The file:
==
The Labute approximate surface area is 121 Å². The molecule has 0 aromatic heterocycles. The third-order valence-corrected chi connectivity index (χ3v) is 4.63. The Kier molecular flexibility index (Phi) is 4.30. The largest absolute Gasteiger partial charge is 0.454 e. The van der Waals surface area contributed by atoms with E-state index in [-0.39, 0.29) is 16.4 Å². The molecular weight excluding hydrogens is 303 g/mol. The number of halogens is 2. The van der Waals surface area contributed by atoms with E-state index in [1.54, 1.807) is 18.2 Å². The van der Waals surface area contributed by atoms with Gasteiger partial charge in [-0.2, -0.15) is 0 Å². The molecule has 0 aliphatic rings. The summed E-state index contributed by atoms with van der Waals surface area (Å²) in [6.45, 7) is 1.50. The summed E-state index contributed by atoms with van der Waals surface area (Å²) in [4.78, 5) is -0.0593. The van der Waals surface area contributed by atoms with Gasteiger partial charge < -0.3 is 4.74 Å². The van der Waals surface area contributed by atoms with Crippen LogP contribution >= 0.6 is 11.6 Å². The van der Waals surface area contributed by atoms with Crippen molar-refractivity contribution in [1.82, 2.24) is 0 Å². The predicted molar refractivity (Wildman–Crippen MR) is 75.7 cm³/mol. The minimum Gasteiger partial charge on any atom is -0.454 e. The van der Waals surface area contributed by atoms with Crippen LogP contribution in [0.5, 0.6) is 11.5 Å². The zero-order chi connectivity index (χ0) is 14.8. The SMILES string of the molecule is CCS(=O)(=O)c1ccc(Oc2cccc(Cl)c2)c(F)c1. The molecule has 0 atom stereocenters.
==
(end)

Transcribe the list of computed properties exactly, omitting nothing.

The Labute approximate surface area is 121 Å². The molecule has 0 aromatic heterocycles. The third-order valence-corrected chi connectivity index (χ3v) is 4.63. The Kier molecular flexibility index (Phi) is 4.30. The largest absolute Gasteiger partial charge is 0.454 e. The van der Waals surface area contributed by atoms with E-state index in [-0.39, 0.29) is 16.4 Å². The molecular weight excluding hydrogens is 303 g/mol. The number of halogens is 2. The van der Waals surface area contributed by atoms with E-state index in [1.54, 1.807) is 18.2 Å². The van der Waals surface area contributed by atoms with Gasteiger partial charge in [-0.2, -0.15) is 0 Å². The molecule has 0 aliphatic rings. The summed E-state index contributed by atoms with van der Waals surface area (Å²) in [6.45, 7) is 1.50. The summed E-state index contributed by atoms with van der Waals surface area (Å²) in [4.78, 5) is -0.0593. The van der Waals surface area contributed by atoms with Gasteiger partial charge < -0.3 is 4.74 Å². The van der Waals surface area contributed by atoms with Crippen LogP contribution >= 0.6 is 11.6 Å². The van der Waals surface area contributed by atoms with Crippen molar-refractivity contribution in [1.82, 2.24) is 0 Å². The predicted molar refractivity (Wildman–Crippen MR) is 75.7 cm³/mol. The minimum Gasteiger partial charge on any atom is -0.454 e. The van der Waals surface area contributed by atoms with Crippen LogP contribution in [0.5, 0.6) is 11.5 Å². The zero-order chi connectivity index (χ0) is 14.8. The SMILES string of the molecule is CCS(=O)(=O)c1ccc(Oc2cccc(Cl)c2)c(F)c1. The molecule has 0 atom stereocenters.